Can Mental Health Affect Dental Health? (3 Damaging Effects)

Last Updated on: 4th April 2024, 07:53 am

Are you wondering if can mental health affect dental health? Mental health directly affects a person’s way of life. It includes their way of thinking, feeling, and acting. It is thus tantamount to well-being Therefore, it influences the way we take care of our health in general, including oral health. There is a saying: “The smile is the mirror of the soul” because the teeth can express emotions and reflect emotional states.

How can mental health affect dental health?

can mental health affect dental health
woman having a bad breath

Various studies have shown a clear link between mental and dental health. This relationship is manifested in the appearance of dental problems and vice versa.

Several factors can be involved. For example, any negative emotion can influence the health of the teeth. Stress and anxiety lead to clenching, which causes tooth erosion. Depression and anxiety affect basic oral hygiene habits. If they are lacking, it entails an increased risk of tooth decay.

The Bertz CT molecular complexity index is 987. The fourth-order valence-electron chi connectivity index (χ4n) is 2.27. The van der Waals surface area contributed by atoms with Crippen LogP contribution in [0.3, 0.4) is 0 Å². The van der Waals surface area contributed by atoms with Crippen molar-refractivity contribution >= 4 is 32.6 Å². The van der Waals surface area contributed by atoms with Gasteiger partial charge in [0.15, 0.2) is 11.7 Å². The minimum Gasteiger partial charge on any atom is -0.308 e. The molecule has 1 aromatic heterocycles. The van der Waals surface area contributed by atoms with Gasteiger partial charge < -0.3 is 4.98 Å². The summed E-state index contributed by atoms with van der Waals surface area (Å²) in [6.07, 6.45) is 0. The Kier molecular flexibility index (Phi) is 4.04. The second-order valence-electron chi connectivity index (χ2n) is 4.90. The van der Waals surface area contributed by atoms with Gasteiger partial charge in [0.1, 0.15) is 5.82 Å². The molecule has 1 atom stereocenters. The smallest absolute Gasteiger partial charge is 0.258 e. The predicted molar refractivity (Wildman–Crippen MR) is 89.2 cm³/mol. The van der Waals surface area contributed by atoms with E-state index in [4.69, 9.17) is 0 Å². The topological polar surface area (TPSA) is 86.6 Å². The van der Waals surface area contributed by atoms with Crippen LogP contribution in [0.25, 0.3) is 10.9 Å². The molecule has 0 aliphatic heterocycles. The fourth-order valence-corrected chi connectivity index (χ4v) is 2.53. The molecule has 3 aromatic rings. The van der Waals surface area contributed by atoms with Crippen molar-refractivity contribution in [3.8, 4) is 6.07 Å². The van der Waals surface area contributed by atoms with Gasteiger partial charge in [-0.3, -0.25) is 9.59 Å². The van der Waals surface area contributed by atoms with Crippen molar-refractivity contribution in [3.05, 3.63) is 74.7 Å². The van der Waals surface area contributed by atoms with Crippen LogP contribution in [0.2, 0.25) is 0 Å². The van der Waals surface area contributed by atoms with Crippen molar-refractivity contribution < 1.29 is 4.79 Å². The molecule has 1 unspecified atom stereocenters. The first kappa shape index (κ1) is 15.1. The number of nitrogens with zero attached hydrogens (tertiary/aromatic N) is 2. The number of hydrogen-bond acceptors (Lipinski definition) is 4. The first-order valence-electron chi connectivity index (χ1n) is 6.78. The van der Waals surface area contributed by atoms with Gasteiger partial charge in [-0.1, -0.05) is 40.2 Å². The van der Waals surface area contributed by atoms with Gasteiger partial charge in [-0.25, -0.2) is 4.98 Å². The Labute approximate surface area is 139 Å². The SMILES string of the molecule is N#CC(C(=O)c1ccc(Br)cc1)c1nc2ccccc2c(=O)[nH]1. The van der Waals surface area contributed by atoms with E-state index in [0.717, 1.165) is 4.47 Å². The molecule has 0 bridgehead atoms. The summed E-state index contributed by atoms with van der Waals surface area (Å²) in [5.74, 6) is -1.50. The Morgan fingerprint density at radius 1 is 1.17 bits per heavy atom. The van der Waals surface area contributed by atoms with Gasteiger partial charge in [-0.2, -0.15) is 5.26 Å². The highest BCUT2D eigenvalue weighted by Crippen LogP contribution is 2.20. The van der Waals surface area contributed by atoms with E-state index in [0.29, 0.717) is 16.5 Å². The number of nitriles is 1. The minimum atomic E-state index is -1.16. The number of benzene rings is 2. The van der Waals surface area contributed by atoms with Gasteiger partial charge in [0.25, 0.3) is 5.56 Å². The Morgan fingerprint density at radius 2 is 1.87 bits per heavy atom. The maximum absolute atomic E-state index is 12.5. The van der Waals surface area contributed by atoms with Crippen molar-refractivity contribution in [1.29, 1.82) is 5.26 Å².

On the other hand, oral health problems such as the loss of teeth or halitosis caused by gum disease affect self-esteem, leading to a state of anxiety, stress, or depression.

The Impact of Stress and Anxiety on dental health

Stress is a mental condition in which the brain is overloaded with worry. We all know the tension we feel from the continuous urgency of life today. This causes anxiety that translates into all kinds of ailments, and some affect oral health. Among the main oral conditions are:
1. Bruxism: The action of grinding the teeth, which are clenched either consciously or unconsciously – generally during sleep. The greater the stress, the greater the degree of bruxism. Bruxism can cause damage to the teeth and jaw such as:
tooth wear
      • Fractures and dental fissures
      • Tooth hypersensitivity
      • Pain in the jaw 
      • Disorders of the temporomandibular joint
2. Oral thrush: The main cause is stress and a decrease in the functioning of the immune system. An altered nervous state can lead to repetitive biting of the lips, the inner face of the cheeks, etc. which favors its appearance.